Outside of the Army, he may be best known for his 1997 book, “Dereliction of Duty,” a searing indictment of the U.S. government’s mishandling of the Vietnam War and an analysis of what he called the “lies that led to Vietnam.” The book earned him a reputation for being willing to speak truth to power.

McMaster commanded troops in both American wars in Iraq — in 1991, when he fought in a storied tank battle known as the Battle for 73 Easting, and again in 2005-2006 in one of the most violent periods of the insurgency that developed after the U.S.-led invasion in 2003. He is credited with using innovative approaches to countering the insurgency in the northern Iraqi city of Tal Afar when he commanded the 3rd Armored Cavalry Regiment. He later served as a special adviser to the top U.S. commander in Iraq.

McMaster was Trump’s second choice to replace Flynn, who has been under FBI investigation for his contacts with Russian officials. Trump dismissed Flynn last week after revelations that the adviser had misled Vice President Mike Pence about the nature of his discussion with Russia’s ambassador to the U.S. during the presidential transition. Trump said in a news conference Thursday that he was disappointed by how Flynn had treated Pence, but did not believe Flynn had done anything wrong by having the conversations.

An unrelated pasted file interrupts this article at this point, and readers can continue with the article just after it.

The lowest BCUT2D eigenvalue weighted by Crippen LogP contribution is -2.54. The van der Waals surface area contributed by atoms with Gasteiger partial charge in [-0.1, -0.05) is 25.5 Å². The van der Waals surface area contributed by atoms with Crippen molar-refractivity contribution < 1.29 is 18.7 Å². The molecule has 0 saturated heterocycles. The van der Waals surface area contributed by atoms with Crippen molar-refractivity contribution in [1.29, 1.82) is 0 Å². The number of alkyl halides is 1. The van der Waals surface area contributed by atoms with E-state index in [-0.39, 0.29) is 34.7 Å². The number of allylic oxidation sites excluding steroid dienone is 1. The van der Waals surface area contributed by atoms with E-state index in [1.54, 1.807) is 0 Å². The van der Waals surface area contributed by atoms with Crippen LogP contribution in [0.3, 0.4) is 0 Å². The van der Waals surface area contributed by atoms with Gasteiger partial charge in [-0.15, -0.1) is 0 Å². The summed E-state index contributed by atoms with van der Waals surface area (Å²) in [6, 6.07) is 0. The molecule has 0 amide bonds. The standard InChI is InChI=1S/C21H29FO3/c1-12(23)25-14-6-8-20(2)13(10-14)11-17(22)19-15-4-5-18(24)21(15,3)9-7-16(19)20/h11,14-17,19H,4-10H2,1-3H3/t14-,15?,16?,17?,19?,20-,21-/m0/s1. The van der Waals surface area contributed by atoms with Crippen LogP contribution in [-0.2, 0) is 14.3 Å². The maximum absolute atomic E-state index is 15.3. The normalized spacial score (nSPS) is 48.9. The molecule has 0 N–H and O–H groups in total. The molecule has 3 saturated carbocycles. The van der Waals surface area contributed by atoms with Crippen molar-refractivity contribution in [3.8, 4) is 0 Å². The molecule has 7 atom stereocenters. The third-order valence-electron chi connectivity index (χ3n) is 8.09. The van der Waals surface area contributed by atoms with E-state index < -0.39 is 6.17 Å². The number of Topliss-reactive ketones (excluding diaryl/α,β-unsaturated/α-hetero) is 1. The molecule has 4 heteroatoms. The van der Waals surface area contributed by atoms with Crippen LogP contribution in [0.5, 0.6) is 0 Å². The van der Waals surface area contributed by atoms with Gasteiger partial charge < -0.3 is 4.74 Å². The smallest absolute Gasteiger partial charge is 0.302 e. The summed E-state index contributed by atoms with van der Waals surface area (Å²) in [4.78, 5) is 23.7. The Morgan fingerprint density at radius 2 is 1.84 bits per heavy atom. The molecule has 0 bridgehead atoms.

Trump’s first choice to replace Flynn, retired Vice Adm. Robert Harward, turned down the offer.

Trump announced his choice sitting between McMaster and Kellogg in a luxurious living room at the resort property. The president told reporters that Vice President Mike Pence had been involved in the process, but he did not elaborate.

Trump brought four candidates for the position to Mar-a-Lago over the weekend for in-person interviews, McMaster among them. McMaster called the appointment a “privilege.”

It was not clear how closely McMaster’s and Trump’s views align. On Russia, McMaster appears to hold a much dimmer view than Trump of Moscow’s military and political objectives in Europe.

In remarks at the Center for Strategic and International Studies in May 2016, McMaster said Russia managed to annex Crimea and intervene militarily in eastern Ukraine “at zero cost” from the international community.

McMaster said Moscow’s broader goal is to “collapse the post-Cold War security, economic and political order in Europe and replace that order with something that is more sympathetic to Russian interests.”

In his current role, McMaster has been studying the way Russia developed and executed its campaigns in Crimea and Ukraine, where it used what some call “hybrid warfare” — part political, part disinformation, part military.

Sen. John McCain, an increasingly vocal Trump critic, called McMaster an “outstanding” choice.

“He is a man of genuine intellect, character, and ability. He knows how to succeed,” he said in a statement. “I give President Trump great credit for this decision, as well as his national security cabinet choices.”

The position of national security adviser does not require Senate confirmation.

Republished with permission of The Associated Press.

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Florida prosecutors can seek death penalty despite questions

Florida prosecutors can seek the death penalty in ongoing cases despite a state Supreme Court ruling that found a new death penalty law unconstitutional.

The court ruled Monday that the death penalty can be applied as long as there is a unanimous jury recommendation.